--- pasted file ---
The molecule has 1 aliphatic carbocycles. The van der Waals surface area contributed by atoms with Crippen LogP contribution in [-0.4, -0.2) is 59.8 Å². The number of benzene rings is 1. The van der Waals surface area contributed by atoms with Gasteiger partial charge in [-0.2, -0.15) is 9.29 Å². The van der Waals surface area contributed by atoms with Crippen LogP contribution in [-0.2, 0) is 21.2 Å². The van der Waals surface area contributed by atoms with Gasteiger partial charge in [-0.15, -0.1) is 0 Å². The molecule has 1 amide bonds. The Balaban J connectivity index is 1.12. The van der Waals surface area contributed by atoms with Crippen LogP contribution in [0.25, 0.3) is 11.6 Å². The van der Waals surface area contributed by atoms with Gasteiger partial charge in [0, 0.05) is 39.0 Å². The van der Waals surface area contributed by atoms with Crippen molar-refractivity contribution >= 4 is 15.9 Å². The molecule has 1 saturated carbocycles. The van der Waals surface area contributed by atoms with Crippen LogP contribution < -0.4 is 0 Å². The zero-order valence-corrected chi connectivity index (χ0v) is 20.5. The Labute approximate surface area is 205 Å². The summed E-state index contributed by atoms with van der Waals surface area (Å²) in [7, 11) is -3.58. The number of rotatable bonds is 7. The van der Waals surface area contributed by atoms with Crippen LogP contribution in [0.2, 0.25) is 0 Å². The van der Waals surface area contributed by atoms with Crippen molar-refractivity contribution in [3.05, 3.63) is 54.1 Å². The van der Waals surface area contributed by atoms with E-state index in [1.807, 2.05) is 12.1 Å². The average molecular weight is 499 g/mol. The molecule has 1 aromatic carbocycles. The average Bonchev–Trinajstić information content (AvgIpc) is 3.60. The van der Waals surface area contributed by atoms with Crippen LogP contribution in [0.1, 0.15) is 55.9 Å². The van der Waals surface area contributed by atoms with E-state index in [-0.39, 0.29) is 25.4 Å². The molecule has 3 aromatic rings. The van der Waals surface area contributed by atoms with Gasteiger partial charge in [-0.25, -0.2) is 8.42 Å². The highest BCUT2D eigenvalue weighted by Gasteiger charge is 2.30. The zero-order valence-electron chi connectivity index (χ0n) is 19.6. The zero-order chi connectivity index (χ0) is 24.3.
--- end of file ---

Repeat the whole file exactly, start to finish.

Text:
The molecule has 1 aliphatic carbocycles. The van der Waals surface area contributed by atoms with Crippen LogP contribution in [-0.4, -0.2) is 59.8 Å². The number of benzene rings is 1. The van der Waals surface area contributed by atoms with Gasteiger partial charge in [-0.2, -0.15) is 9.29 Å². The van der Waals surface area contributed by atoms with Crippen LogP contribution in [-0.2, 0) is 21.2 Å². The van der Waals surface area contributed by atoms with Gasteiger partial charge in [-0.15, -0.1) is 0 Å². The molecule has 1 amide bonds. The Balaban J connectivity index is 1.12. The van der Waals surface area contributed by atoms with Crippen LogP contribution in [0.25, 0.3) is 11.6 Å². The van der Waals surface area contributed by atoms with Gasteiger partial charge in [0, 0.05) is 39.0 Å². The van der Waals surface area contributed by atoms with Crippen molar-refractivity contribution >= 4 is 15.9 Å². The molecule has 1 saturated carbocycles. The van der Waals surface area contributed by atoms with Crippen LogP contribution < -0.4 is 0 Å². The zero-order valence-corrected chi connectivity index (χ0v) is 20.5. The Labute approximate surface area is 205 Å². The summed E-state index contributed by atoms with van der Waals surface area (Å²) in [7, 11) is -3.58. The number of rotatable bonds is 7. The van der Waals surface area contributed by atoms with Crippen LogP contribution in [0.2, 0.25) is 0 Å². The van der Waals surface area contributed by atoms with Crippen molar-refractivity contribution in [3.05, 3.63) is 54.1 Å². The van der Waals surface area contributed by atoms with E-state index in [1.807, 2.05) is 12.1 Å². The average molecular weight is 499 g/mol. The molecule has 1 aromatic carbocycles. The average Bonchev–Trinajstić information content (AvgIpc) is 3.60. The van der Waals surface area contributed by atoms with Crippen LogP contribution in [0.1, 0.15) is 55.9 Å². The van der Waals surface area contributed by atoms with E-state index in [-0.39, 0.29) is 25.4 Å². The molecule has 3 aromatic rings. The van der Waals surface area contributed by atoms with Gasteiger partial charge in [-0.25, -0.2) is 8.42 Å². The highest BCUT2D eigenvalue weighted by Gasteiger charge is 2.30. The zero-order valence-electron chi connectivity index (χ0n) is 19.6. The zero-order chi connectivity index (χ0) is 24.3.